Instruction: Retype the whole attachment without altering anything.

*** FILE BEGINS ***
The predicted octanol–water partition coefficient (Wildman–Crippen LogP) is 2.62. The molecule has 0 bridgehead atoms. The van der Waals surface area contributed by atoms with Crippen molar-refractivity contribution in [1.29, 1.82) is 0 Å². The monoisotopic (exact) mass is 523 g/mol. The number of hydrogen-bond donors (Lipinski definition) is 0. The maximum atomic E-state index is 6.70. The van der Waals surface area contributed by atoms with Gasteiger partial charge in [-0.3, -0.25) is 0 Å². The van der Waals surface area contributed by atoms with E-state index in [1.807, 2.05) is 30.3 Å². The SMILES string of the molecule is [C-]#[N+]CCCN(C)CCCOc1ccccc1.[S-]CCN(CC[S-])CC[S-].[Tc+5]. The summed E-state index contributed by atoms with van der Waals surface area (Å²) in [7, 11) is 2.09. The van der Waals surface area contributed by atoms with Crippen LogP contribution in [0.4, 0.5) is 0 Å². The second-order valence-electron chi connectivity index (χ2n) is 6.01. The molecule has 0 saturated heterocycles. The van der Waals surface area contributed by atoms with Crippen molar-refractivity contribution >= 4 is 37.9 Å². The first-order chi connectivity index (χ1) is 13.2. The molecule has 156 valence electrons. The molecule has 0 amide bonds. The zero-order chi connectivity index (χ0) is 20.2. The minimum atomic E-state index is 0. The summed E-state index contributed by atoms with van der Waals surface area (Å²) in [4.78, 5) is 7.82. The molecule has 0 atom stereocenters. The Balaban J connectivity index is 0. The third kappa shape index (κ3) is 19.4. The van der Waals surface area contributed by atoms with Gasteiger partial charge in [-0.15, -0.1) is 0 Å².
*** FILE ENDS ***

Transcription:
The predicted octanol–water partition coefficient (Wildman–Crippen LogP) is 2.62. The molecule has 0 bridgehead atoms. The van der Waals surface area contributed by atoms with Crippen molar-refractivity contribution in [1.29, 1.82) is 0 Å². The monoisotopic (exact) mass is 523 g/mol. The number of hydrogen-bond donors (Lipinski definition) is 0. The maximum atomic E-state index is 6.70. The van der Waals surface area contributed by atoms with Gasteiger partial charge in [-0.3, -0.25) is 0 Å². The van der Waals surface area contributed by atoms with E-state index in [1.807, 2.05) is 30.3 Å². The SMILES string of the molecule is [C-]#[N+]CCCN(C)CCCOc1ccccc1.[S-]CCN(CC[S-])CC[S-].[Tc+5]. The summed E-state index contributed by atoms with van der Waals surface area (Å²) in [7, 11) is 2.09. The van der Waals surface area contributed by atoms with Crippen LogP contribution in [0.4, 0.5) is 0 Å². The second-order valence-electron chi connectivity index (χ2n) is 6.01. The molecule has 0 saturated heterocycles. The van der Waals surface area contributed by atoms with Crippen molar-refractivity contribution >= 4 is 37.9 Å². The first-order chi connectivity index (χ1) is 13.2. The molecule has 156 valence electrons. The molecule has 0 amide bonds. The zero-order chi connectivity index (χ0) is 20.2. The minimum atomic E-state index is 0. The summed E-state index contributed by atoms with van der Waals surface area (Å²) in [4.78, 5) is 7.82. The molecule has 0 atom stereocenters. The Balaban J connectivity index is 0. The third kappa shape index (κ3) is 19.4. The van der Waals surface area contributed by atoms with Gasteiger partial charge in [-0.15, -0.1) is 0 Å².